I researched extensively prior to making the decision to travel again, even though my trips have themselves been executed last-minute. I have people in my life with higher-risk conditions, and didn’t want to put them or any of my friends at risk with my behavior. My procedures are informed by science, the experiences of others who have traveled, and a friend who is a nurse. They generally follow the CDC travel guidelines and are told from my perspective. I have used these procedures myself and recommended them to others who have successfully traveled without getting sick or getting others sick. The usual disclaimers apply: I am not a doctor, and everything you do is at your own risk.

Regions to Travel To

I review trends in the areas I consider traveling to over time for the region and the city/county, depending on the level of detail available. I consider this against the level of interaction I’m likely to have to have in the area – how many public places will I have to encounter? How much indoor vs. outdoor activity will there be? If the trends are headed in the wrong direction AND I’d have to spend a lot of time indoors and/or around crowds, that’s grounds for reconsideration.

People You Are Seeing

If visiting others is part of your trip, how have they been behaving during the pandemic? How many public places do they regularly go to, particularly indoor areas? Have they been wearing masks? Are there family members in and out of the home whose behavior they can’t account for? Do they follow/take seriously scientific findings? Do you generally trust them to be honest? (If not, why are you seeing them?)

At the Airport Before Departure

For domestic flights, which is the only type of flight I’d recommend taking if at all possible, limit your time at the airport. No need for 2 hours before the flight; 30 minutes to an hour if you have pre-check, at most. Most stores are closed anyway, so the time you’d spend looking around on a normal trip doesn’t look the same as it did last year.

Prior to entering the airport, you want to limit the exposure of your face, your clothes, and your belongings to the unknown sea of germs. To do so, you can use a disposable painting suit that zips over your clothes (which you will dispose of on arrival, plus another in your luggage for the return trip), a face shield WITH a mask underneath (plus multiple masks for your destination), and gloves (multiple pairs). You’ll want to have a plastic bag easily accessible on the plane that contains antibacterial wipes, antibacterial lotion, and potentially a hydrating nasal spray. You may also wish to bring a nasal irrigation kit such as the NeilMed Sinus Rinse kit to your destination. This isn’t a glamorous thing to discuss, but studies such as this one indicate that saline nasal irrigation can be a good adjunct to other measures to combat viruses. It is also a good practice for allergy sufferers. It should always be undertaken with distilled water (which can be purchased/delivered at your destination), not tap water, and with a sanitized container. There are also pre-mixed saline rinse kits available if you are not sure of the availability of distilled water for delivery where you are going.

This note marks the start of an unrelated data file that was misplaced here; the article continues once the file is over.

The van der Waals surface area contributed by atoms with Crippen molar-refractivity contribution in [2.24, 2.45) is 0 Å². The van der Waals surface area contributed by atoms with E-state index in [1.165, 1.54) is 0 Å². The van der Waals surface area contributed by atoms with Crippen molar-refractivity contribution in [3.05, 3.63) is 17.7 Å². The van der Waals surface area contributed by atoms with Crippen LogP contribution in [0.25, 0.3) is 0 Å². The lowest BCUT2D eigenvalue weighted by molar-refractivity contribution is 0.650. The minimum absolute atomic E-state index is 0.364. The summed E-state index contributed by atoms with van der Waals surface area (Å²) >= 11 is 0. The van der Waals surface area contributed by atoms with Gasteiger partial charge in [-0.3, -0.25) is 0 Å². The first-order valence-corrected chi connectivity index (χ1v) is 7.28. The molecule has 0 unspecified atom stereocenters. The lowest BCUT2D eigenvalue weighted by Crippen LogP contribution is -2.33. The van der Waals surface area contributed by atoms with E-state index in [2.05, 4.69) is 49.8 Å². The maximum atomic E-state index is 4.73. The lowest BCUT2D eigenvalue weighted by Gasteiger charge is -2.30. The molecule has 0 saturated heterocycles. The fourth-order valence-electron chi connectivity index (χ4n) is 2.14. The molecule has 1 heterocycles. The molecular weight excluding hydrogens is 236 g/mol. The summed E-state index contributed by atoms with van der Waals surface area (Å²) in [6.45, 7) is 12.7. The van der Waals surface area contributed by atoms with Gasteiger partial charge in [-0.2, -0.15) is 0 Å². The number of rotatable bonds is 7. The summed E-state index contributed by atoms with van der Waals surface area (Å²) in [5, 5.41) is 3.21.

Face shields alone, worn without masks, are insufficient. There are many articles to this effect, such as this one.

For the gloves, it can be easy to accidentally touch multiple items, then touch your skin or face if you are not careful. I use gloves for specific tasks, such as if it’s necessary to hold onto a railing or post while on transportation within the airport, or if it’s necessary to open a frequently touched surface, such as an overhead compartment or a restroom door. I immediately dispose of the gloves afterwards, then sanitize my hands.

In general, in the days leading up to airline travel, it is ideal to eat healthfully and hydrate more than usual to go into the trip feeling your best. Being in a pressurized cabin can be dehydrating, and even in normal times, that’s less than ideal.